The face plates 190, 190 on the vacuum blocks 188 are provided with elongated slots 202, 202', each of which extends in a generally angular relationship outwardly from the travel path. These slots 202, 202' register over the channels 192 in the blocks 188 and serve to define a flow passage for air under the influence of vacuum drawn throiigh the conduits 198. As the armature rotors 26 travel between the vacuum blocks 188 with the shafts 32, 34 thereof in rolling contact upon the face plates 190, 190' respectively, the vacuum effect from below thoroughly cleans the shafts 32, 34 of any powder which may have become deposited thereon. Normally, powder will be present in the shafts 32, 34 as a result of the initial electrostatic coating operation and/or due to displacement from the circumference of the cylindrical core portion 28 during powder removal by the first belt assembly in the contact belt unit 124. The divergent disposition of the slots 202, 202' will cause particles of powder to be removed first from the portions of the shafts 32, 34 adjacent the core portion 28 and progressively outwardly therealong. It will be appreciated that the nonlinear and nonuniform configuration of the slot 202' is necessitated by the configuration of the crank shaft 34 which passes thereover. As can be seen in FIGS. 9 and 10, a hold-down bracket 201 is secured to each of the vacuum blocks 188. Each bracket 201 includes a pressure plate element 203 which overlies the slot 202, 202' of the associated block 188 and serves to engage the tops of the shafts 32, 34 as they are conveyed thereunder, thereby forcing the shafts against the face plates 190, 190' to ensure efficient powder removal therefrom.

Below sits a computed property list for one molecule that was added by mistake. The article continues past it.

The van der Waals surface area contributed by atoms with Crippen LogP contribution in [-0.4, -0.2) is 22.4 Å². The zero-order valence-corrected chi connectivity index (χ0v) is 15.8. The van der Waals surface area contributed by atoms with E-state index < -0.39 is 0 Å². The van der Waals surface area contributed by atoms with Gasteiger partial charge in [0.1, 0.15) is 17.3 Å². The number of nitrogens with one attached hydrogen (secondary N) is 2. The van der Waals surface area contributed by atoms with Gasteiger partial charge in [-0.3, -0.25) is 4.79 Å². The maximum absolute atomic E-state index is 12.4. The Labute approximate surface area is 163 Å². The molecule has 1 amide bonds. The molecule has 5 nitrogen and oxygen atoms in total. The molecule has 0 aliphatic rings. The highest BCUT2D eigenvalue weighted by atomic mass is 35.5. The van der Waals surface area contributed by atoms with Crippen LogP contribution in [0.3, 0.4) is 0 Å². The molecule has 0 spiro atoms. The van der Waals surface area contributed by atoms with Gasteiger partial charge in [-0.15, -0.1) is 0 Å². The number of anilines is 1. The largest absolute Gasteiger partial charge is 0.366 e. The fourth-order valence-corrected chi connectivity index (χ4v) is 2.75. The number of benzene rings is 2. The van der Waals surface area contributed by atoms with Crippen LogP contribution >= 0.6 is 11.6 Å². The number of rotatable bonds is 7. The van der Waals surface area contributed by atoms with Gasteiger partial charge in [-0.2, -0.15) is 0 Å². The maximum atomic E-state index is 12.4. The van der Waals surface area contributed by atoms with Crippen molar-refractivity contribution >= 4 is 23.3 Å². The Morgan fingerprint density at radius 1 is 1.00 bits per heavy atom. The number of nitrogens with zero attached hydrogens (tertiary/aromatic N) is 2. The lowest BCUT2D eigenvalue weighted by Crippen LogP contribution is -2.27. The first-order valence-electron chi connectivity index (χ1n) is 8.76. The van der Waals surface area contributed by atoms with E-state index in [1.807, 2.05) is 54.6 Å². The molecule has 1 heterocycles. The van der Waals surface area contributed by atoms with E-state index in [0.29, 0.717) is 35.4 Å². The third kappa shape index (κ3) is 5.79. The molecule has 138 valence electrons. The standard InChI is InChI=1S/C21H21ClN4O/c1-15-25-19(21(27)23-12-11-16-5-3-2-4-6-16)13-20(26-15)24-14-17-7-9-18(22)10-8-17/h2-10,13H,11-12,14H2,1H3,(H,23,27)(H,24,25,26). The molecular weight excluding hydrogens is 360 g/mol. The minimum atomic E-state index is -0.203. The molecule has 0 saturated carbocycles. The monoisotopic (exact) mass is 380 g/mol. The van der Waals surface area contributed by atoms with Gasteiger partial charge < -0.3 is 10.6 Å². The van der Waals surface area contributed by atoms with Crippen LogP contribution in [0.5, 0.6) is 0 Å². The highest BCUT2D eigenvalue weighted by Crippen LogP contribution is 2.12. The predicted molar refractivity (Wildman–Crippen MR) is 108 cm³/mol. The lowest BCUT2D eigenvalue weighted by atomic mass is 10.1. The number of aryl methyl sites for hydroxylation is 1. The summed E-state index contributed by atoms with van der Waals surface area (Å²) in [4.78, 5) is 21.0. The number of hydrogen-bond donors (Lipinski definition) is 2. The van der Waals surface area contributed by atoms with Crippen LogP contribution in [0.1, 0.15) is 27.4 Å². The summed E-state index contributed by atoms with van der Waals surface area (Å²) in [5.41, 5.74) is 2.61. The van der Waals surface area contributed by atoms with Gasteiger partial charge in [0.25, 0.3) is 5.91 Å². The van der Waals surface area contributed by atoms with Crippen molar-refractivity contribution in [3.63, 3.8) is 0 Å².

After travelling past the vacuum blocks 188, the armature cores 26 are conveyed beneath the third of the series of belt-cleaning assemblies while being supported upon parallel side rails 182. The fourth contact belt effect is similar in design to the first three, with the exception that it is provided with contact belt assemblies for the shafts 32, 34 as well as for the cylindrical core portion 28 of the rotors 26. The construction of this portion of the contact belt unit 124 is most clearly illustrated in FIG. 11, wherein it can be seen that a set of three belt pulleys 154 are mounted on a common shaft for simultaneous rotation. Each of the pulleys has a belt assembly consisting of a support belt 164 and a contact belt 166 constructed as hereinbefore described, and it will be appreciated that the belts extend between two of such sets of three belt pulleys 154 (as can be seen in FIG. 10).